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15,000 medical records of patients
from a cardiology unit at Cabrini Hospital in Malvern, Australia were
compromised and encrypted in a ransomware attack at the end of January, reports
Australian newspaper The Age. The
attackers demanded ransom in cryptocurrency for a decryption key that would let
staff read the documents again.
Even though the culprits haven’t officially
been identified, the daily said the malware may have come from North Korea or
Russia. It is believed ransom was eventually paid, but not all files were retrieved,
“among them patients’ personal details and sensitive medical records that could
be used for identity theft.” This statement was not confirmed by a hospital
A number of patients were
informed, without extensive details, that their data was lost, while others
showed up for appointments that were no longer visible in the hospital’s
Government agencies are working
with the hospital to shed light on the criminal gang and how they compromised
the servers and data. Australia Cyber Security Centre is also helping the
institution handle the incident.
The security incident has been addressed
and data privacy was not compromised, according to Melbourne Heart Group,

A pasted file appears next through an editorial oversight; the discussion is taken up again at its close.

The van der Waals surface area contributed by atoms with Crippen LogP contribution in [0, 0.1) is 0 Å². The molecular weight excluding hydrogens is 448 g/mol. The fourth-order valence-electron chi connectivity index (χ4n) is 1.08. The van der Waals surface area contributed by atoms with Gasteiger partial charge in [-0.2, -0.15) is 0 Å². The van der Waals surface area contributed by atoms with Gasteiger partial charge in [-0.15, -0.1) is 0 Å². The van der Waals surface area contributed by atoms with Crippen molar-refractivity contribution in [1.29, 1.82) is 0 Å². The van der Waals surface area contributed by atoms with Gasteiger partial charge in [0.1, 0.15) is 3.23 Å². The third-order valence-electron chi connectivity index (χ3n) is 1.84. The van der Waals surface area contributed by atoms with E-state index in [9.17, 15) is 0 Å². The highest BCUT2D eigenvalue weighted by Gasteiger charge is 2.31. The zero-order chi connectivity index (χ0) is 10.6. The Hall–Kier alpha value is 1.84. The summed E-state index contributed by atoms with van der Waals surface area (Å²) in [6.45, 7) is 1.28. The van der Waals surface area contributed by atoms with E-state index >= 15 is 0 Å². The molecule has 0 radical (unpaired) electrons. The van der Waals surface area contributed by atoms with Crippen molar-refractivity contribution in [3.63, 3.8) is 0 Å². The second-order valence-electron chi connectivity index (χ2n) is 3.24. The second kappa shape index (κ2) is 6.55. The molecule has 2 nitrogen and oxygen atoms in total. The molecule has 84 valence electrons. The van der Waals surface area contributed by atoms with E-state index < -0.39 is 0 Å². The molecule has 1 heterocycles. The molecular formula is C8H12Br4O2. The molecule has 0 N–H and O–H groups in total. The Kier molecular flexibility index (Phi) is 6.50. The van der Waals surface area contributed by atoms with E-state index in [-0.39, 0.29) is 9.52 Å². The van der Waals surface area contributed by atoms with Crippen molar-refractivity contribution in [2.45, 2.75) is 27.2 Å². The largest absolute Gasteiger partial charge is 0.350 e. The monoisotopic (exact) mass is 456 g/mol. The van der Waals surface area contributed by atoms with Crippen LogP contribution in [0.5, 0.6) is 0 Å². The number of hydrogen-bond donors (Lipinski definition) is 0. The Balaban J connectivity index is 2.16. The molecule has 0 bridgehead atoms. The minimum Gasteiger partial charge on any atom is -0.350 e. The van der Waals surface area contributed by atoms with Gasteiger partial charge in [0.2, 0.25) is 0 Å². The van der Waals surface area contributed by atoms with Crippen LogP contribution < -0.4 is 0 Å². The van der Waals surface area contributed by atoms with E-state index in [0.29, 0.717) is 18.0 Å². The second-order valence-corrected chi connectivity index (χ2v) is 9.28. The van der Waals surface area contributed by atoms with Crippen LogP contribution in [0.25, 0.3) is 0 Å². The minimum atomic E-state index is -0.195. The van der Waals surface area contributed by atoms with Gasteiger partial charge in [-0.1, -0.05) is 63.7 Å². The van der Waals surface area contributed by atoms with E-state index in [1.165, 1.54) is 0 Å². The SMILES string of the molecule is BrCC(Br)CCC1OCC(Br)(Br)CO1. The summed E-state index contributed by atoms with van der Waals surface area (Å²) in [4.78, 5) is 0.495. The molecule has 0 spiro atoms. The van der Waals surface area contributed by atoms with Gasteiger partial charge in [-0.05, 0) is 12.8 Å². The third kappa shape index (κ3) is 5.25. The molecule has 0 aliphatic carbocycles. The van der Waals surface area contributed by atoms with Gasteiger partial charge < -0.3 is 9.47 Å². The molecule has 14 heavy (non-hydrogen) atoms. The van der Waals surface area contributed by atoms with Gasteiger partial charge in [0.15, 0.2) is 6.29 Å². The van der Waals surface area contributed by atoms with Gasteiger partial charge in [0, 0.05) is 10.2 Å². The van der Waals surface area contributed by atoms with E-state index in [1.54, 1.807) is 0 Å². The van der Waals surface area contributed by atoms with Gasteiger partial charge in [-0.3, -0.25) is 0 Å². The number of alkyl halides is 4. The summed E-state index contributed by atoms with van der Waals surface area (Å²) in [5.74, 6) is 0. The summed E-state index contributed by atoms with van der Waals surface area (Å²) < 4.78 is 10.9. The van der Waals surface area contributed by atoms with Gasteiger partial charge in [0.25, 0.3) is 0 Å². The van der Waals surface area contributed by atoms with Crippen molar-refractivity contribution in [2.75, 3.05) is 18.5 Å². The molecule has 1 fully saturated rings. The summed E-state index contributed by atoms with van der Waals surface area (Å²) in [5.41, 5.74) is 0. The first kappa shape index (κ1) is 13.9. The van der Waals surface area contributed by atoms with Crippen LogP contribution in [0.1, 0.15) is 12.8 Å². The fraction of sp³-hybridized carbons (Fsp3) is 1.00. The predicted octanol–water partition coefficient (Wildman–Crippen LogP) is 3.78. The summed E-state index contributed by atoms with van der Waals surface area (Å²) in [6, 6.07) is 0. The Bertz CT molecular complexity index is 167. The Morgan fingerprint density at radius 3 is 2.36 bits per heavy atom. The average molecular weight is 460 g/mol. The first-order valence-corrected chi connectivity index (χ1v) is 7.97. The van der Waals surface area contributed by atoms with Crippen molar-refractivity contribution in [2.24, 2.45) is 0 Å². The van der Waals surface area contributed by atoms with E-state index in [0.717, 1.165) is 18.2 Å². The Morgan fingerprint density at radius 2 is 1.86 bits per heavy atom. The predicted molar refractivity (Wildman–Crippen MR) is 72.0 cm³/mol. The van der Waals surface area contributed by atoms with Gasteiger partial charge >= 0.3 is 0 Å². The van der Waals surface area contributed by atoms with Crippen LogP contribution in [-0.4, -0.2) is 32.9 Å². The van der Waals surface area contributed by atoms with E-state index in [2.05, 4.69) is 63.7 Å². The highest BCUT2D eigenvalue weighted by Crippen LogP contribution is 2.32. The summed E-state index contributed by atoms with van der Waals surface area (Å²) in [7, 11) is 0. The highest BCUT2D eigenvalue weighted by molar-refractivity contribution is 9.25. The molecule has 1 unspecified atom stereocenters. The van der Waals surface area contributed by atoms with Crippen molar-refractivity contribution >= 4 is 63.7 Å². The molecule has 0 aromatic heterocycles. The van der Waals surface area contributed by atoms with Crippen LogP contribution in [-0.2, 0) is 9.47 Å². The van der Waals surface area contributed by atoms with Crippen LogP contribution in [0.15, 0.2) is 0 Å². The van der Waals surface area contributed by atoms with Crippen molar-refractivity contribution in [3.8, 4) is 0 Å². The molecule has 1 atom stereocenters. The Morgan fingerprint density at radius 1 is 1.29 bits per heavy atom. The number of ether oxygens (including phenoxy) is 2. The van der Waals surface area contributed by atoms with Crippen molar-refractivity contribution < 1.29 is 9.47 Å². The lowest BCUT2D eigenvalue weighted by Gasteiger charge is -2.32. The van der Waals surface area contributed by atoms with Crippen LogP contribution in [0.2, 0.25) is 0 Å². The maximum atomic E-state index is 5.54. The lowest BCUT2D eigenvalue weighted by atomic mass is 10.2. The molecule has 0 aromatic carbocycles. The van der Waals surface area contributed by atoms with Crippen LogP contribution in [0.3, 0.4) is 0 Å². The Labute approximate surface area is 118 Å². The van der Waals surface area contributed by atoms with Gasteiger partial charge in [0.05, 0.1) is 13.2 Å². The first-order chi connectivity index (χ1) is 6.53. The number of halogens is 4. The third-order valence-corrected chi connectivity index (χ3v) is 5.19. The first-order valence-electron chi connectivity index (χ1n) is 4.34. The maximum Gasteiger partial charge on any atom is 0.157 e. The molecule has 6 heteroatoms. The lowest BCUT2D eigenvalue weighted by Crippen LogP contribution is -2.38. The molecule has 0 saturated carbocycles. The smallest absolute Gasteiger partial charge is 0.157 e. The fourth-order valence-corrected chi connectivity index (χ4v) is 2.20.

which announced the breach on February 25.
“Melbourne Heart Group wishes to
advise all our patients that the cybersecurity incident we experienced in late
January has been resolved,” reads their website. “The data has been decrypted
and our systems have been restored. Once again we would like to emphasize that
patients’ privacy has not been compromised or breached. No information left our
computer system – it was encrypted so that no one could see it, even ourselves.
We would like to thank all our patients for their understanding over this
Mozilla has told the Australian government that its anti-encryption laws could turn its own employees into insider threats.
DNS security is under serious threat from cyberattackers and domain overseer ICANN wants internet companies to do something about it.